Welcome to Cultural Learnings’ LiveBlog for the 2007 Emmy Awards! We’ve done a week’s worth of coverage leading up to this moment, and now it’s time to see how the awards turn out, starting with the one-hour pre-show and moving into the three-hour broadcast. So stay tuned to see just how much the Academy is going to miss The Sopranos during tonight’s Emmys broadcast.
[With the show now over, Cultural Learnings has posted its Highlights and Lowlights post that summarizes a lot of the feelings within this LiveBlog. Admittedly, there isn't 7000 words there, so it's a bit easier to digest. - Myles]
6:57 pm: Everything is set – admittedly, I’m watching on my snowy antenna connection, but it’s more than adequate to be able to tell Ryan Seacrest from Brian Dunkleman.
7:00pm: And we’re here with…Mark Steines! And…Laila Spencer? Someone from The Insider. And it is Ellen Degeneres to open the show, which is perhaps fitting considering her nomination in Individual Performance in a Variety Series. Her prediction: Tony Bennett. I really want Colbert to jump her at this point. However, I do believe she is quite good at this: she called Elaine Stritch beating her a few years back. Doesn’t bode well for Colbert.
7:02pm: Oh, I hate this person! Ugh, poor Kate Walsh, has to deal with this Britney Spears question. She does not deserve this type of idiotic punishment. Are they seriously going to try to milk this entire preview pretending Britney Spears is going to publicly apologize to the ENTIRETY of humankind? Because no.
Filed under Award Shows, Emmy Awards, Entertainment, Entourage, FOX, Lost, My Name is Earl, Television, The Amazing Race, The Office, The Simpsons, The Sopranos
I could write a full review of The Simpsons Movie, which I took in yesterday afternoon, but I’m going to link you over to The Elder’s review over at McNutt Against the Music. Essentially, we both agreed: the film was derivative in almost every way, and yet was really quite funny, entertaining and worth the money. At this point in time the film’s impact is limited by the level to which the series has run potential storylines into the ground; there was nothing fresh to be found, no character stone left unturned. In the end, however, they milked every last drop of humour they could out of America’s favourite family, and the result was an engaging motion picture.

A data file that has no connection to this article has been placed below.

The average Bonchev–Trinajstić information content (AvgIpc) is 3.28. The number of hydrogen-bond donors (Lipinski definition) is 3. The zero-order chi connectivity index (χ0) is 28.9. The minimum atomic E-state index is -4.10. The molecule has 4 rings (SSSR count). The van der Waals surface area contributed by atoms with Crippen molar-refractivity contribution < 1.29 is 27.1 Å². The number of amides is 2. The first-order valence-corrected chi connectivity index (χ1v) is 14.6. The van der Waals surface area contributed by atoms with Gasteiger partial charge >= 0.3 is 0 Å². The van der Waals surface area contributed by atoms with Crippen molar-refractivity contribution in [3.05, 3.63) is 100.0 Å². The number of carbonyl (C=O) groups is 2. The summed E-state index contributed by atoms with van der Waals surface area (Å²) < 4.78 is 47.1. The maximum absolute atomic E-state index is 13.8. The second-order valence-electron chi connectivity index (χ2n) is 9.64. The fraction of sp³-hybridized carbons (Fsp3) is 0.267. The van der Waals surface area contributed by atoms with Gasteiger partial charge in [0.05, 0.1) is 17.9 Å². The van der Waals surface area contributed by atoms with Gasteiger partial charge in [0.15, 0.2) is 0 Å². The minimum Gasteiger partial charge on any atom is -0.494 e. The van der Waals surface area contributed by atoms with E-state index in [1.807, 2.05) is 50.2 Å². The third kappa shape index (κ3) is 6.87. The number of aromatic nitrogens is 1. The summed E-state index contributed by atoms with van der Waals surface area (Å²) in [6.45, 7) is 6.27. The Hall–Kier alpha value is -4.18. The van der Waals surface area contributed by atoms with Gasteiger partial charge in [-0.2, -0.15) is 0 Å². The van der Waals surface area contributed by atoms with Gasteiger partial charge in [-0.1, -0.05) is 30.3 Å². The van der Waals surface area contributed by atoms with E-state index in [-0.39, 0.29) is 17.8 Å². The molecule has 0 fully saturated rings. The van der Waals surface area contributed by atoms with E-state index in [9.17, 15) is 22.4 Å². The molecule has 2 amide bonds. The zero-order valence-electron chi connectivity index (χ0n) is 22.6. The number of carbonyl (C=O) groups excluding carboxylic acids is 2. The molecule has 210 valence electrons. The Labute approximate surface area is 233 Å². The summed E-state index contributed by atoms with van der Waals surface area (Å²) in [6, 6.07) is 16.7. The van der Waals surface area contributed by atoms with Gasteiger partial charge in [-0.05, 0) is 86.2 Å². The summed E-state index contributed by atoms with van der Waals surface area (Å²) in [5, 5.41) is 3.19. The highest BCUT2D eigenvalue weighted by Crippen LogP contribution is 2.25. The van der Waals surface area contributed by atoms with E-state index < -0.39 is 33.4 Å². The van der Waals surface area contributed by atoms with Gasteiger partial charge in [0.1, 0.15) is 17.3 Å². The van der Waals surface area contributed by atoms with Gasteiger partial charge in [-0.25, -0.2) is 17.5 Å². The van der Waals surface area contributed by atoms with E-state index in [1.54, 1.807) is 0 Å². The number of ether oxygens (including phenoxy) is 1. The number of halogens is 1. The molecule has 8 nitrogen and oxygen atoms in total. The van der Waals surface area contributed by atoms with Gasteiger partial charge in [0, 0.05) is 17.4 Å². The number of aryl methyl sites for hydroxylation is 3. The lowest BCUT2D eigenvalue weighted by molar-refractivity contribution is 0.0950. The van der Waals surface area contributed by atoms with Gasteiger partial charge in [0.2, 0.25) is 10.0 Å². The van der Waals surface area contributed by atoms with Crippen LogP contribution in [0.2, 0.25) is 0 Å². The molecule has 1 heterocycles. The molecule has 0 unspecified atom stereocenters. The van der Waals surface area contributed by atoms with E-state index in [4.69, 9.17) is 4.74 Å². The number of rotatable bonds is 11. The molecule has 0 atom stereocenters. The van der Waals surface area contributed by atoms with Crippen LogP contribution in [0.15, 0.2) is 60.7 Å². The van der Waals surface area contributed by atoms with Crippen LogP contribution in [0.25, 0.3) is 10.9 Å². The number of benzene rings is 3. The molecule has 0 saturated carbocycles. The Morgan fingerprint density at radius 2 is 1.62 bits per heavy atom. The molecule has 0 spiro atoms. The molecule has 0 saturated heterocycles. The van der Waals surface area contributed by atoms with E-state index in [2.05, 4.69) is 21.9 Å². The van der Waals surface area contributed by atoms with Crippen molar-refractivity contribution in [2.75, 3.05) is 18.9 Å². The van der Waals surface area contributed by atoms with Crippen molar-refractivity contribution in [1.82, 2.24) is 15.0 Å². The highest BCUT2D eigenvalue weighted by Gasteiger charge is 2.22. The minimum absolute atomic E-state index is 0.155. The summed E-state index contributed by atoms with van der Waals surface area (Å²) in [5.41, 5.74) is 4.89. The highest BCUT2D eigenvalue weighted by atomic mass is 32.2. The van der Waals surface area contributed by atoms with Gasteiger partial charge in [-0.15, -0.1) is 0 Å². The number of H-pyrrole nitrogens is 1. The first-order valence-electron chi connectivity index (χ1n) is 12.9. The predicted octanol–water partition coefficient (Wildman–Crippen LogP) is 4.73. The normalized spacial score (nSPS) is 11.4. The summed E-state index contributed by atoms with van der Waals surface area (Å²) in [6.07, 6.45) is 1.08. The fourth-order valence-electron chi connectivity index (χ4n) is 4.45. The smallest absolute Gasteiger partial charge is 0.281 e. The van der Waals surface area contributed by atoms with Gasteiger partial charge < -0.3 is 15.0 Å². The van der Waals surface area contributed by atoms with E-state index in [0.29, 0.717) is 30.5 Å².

And engage it did: the film garnered a staggering $72 Million opening weekend. The Elder argued that this wasn’t too surprising, but analysts were much more modest with their predictions. The Simpsons are one of those properties where its current fan base is young, its largest fan base is in limbo between childhood and adulthood, and it’s kind of impossible to know how the demographics will turn out. Either way, they turned out, and Fox is laughing all the way to the bank.
One thing I do want to say about the film is how impressed I am by one segment in particular: Spider Pig. This was a big hit in trailers and commercials, and the internet has embraced it fully. I, at worst, wasn’t convinced: it seemed like just a lame gag. However, it is handled effortlessly in the film. When the writers conceived the idea, it was likely just a bit piece, and that is how it stayed.
YouTube – “Spider Pig”